Even playing with a standard controller, Perri’s initial forays into Elden Ring led to plenty of game overs, so she set a straightforward challenge: Beat the first boss, Margit the Fell Omen, using at least one mental command.

She trained the EEG’s interface on the visualization of pushing something heavy forward. She mapped it to the game’s attack button, sent some spells flying, and, in time, felled that Omen. Mission accomplished, but she wasn’t done with Elden Ring yet.

“I just kind of kept going and then as we went along, we made it harder and harder and harder,” Perri says. “It kind of all spiraled out of control, to be honest with you.”

She began taking on boss after boss while increasing the complexity. She added a mental command for dodging and another for healing. She included eye-tracking to control the game’s camera. By the time she reached Morgott the Omen King, she could stomp the boss completely hands-free. She even overcame the game’s most punishing foe, Melania Blade of Miquella, who, even for a character in this series, gained online infamy for her player-slaying antics.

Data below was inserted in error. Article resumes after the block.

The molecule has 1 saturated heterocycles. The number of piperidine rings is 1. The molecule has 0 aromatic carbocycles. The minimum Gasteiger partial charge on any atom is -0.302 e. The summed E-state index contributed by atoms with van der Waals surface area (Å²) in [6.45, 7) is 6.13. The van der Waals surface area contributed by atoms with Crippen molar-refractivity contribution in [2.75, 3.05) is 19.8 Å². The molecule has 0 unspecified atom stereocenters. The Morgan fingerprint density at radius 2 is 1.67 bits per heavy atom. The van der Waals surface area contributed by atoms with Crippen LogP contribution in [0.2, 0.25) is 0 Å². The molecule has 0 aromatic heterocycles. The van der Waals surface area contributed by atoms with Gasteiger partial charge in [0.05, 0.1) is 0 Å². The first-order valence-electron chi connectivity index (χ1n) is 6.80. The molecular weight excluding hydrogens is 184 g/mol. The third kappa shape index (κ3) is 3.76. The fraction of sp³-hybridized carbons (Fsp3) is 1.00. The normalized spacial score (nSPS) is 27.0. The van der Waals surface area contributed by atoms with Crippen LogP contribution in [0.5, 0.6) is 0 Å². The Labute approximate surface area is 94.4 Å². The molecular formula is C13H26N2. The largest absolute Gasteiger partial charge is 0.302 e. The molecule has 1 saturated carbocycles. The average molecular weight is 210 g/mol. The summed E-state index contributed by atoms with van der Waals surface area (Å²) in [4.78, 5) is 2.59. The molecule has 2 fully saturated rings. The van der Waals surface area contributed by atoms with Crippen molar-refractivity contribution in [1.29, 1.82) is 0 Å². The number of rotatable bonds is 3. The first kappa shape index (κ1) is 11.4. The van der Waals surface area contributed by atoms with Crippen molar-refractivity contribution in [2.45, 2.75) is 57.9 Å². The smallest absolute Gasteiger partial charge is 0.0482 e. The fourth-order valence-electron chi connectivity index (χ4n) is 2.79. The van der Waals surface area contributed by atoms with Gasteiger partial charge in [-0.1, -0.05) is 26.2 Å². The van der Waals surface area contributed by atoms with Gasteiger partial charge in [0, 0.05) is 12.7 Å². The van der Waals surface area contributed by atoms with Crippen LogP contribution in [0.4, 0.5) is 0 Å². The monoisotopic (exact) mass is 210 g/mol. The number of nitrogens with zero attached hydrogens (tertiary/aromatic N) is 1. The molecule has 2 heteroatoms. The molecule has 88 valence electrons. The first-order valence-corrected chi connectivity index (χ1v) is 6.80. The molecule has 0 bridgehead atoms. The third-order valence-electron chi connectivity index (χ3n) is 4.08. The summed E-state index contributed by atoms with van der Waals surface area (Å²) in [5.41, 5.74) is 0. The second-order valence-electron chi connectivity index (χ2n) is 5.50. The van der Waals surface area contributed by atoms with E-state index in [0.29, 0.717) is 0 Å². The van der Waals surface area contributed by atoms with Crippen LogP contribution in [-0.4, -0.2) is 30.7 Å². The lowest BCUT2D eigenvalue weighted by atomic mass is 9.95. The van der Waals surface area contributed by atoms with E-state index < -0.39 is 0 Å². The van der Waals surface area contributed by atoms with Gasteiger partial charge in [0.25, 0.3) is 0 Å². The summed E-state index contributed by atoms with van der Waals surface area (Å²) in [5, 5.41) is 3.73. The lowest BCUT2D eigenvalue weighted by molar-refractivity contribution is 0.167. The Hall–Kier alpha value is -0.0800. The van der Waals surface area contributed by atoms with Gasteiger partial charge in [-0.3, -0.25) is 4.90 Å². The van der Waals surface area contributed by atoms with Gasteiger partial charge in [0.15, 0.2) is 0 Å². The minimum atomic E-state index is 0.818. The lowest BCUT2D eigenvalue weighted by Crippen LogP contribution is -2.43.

Up for another game?

Since Elden Ring, Perri has continued to seek out new challenges. She has used mind commands to race in Trackmania, catch a pal in Palworld, and do battle in Smash Bros. She has even played Pac-Man, the first game she’s played using mind commands exclusively.

“Everyone has been so nice and so supportive. I think it’s an exciting achievement when I make a tiny stride or a little improvement, and I do worry that maybe this isn’t fun to be watching for the viewers. But no, they’re always excited with me, which is awesome,” Perri says.

Of course, Perri has encountered naysayers and griefers — it’s the internet after all — but she even finds these comments affirming in their way.

“I like that people think [it’s fake] because it reveals that this tech is not as well known as it should be. The fields of psychology and neuroscience aren’t as well understood or maybe people aren’t participating in them enough. So, it’s a nice sign if that makes sense.” (She adds that she gets fewer of such comments as understanding has spread.)